The Japanese House - Good At Falling
Critic Score
Based on 21 reviews
2019 Ratings: #143 / 770
User Score
Based on 517 ratings
2019 Ratings: #512
Liked by 15 people
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‘Good At Falling’ stands as a debut album that captures exactly why The Japanese House is so special, with a frank and honest snapshot of life that’ll touch at the very soul of anyone who clicks play.
The Skinny

Good at Falling has a feeling of the relief that comes after crying. It takes a moment to sit in sorrow, to feel every inch of it, only to find it washed away by hope and gratitude.


The Japanese House ... arrives at ‘Good At Falling’ with steady momentum, carved out over four EPs that saw her graduate from introverted, hushed bedroom pop to fleshed-out, soaring pop. On her debut album, all this progression and promise comes fantastically good.


Whilst lyrically, it is a portrayal of insecurity and pain, sonically it is a bright, glistening piece of pop magic that merges the quintessential style seen on The Japanese House’s three EPs with new points of exploration that only increases the excitement around this enigmatic superstar-in-waiting.

God Is in the TV

Not only is it a big step for Bain as a full-length release but also for a woman used to keeping her cards close to her chest. In 40 mesmeric minutes, she lays her soul bare for the first time.

The Line of Best Fit

This is an artist continuously experimenting through the genres of folk, shoe-gaze and dream-pop; the collection is diverse and engaging with an overall theme of innocent romanticism running throughout.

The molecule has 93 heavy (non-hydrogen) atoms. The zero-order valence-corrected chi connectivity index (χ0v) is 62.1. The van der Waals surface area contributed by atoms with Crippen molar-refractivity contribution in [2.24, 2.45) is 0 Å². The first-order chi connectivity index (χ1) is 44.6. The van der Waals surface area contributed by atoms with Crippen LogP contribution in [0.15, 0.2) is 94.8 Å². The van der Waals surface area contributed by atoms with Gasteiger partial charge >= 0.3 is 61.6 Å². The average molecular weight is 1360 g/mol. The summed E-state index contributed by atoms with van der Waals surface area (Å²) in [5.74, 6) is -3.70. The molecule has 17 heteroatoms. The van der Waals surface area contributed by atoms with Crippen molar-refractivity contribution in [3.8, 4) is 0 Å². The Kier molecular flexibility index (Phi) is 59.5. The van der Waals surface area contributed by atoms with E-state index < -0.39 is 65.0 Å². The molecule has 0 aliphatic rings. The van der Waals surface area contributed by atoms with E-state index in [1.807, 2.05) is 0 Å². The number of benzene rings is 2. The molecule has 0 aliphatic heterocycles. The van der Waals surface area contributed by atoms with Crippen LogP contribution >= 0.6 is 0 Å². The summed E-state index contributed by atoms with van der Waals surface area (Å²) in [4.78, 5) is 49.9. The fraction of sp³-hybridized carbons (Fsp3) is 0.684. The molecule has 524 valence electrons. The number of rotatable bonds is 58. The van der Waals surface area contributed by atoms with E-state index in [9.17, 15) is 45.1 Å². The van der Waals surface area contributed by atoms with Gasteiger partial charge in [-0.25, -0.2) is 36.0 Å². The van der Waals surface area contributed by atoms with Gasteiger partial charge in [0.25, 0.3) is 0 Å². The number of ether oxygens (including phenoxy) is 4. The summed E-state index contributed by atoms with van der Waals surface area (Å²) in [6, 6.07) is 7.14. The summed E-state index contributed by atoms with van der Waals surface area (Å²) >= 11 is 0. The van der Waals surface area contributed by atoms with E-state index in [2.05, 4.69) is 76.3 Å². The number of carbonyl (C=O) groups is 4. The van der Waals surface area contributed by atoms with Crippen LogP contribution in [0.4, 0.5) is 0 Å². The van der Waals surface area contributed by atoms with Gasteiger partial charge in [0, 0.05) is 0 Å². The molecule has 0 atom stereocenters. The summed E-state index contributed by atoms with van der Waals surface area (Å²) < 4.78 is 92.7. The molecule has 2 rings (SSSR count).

The true magic of her music comes from its honesty, immediacy, and Bain's unique way of pulling you into her perspective.


It's the maturation in lyricism and the ability to share herself with the world, which can only result from time and experience, that lift Japanese House's full-length debut above her previous work.

The Guardian

On Good at Falling, her debut album, the walls come tumbling down, with Bain picking at the scabs of a broken relationship with the sort of direct candour that would have seemed unimaginable when she arrived in 2015.


The solo electro-pop musician was an enigma when she first arrived, but this accomplished debut album makes damn sure you won’t forget her.


Good at Falling is an extremely impressive debut LP from a songwriter who's more than proved that she's unafraid to delve into the melancholy parts of her past and wrap them up in dreamlike, atmospheric songs which are accessible for various kinds of music fans without ever sounding too saccharine.


Bain is stripped of all enigma for one of her most beautifully evocative and bravely honest bodies of music to date.


On her debut album, the British singer-songwriter Amber Bain lets go of her self-consciousness and, with some help from the 1975, makes the transformation from hesitant outsider to unlikely pop star.

Loud and Quiet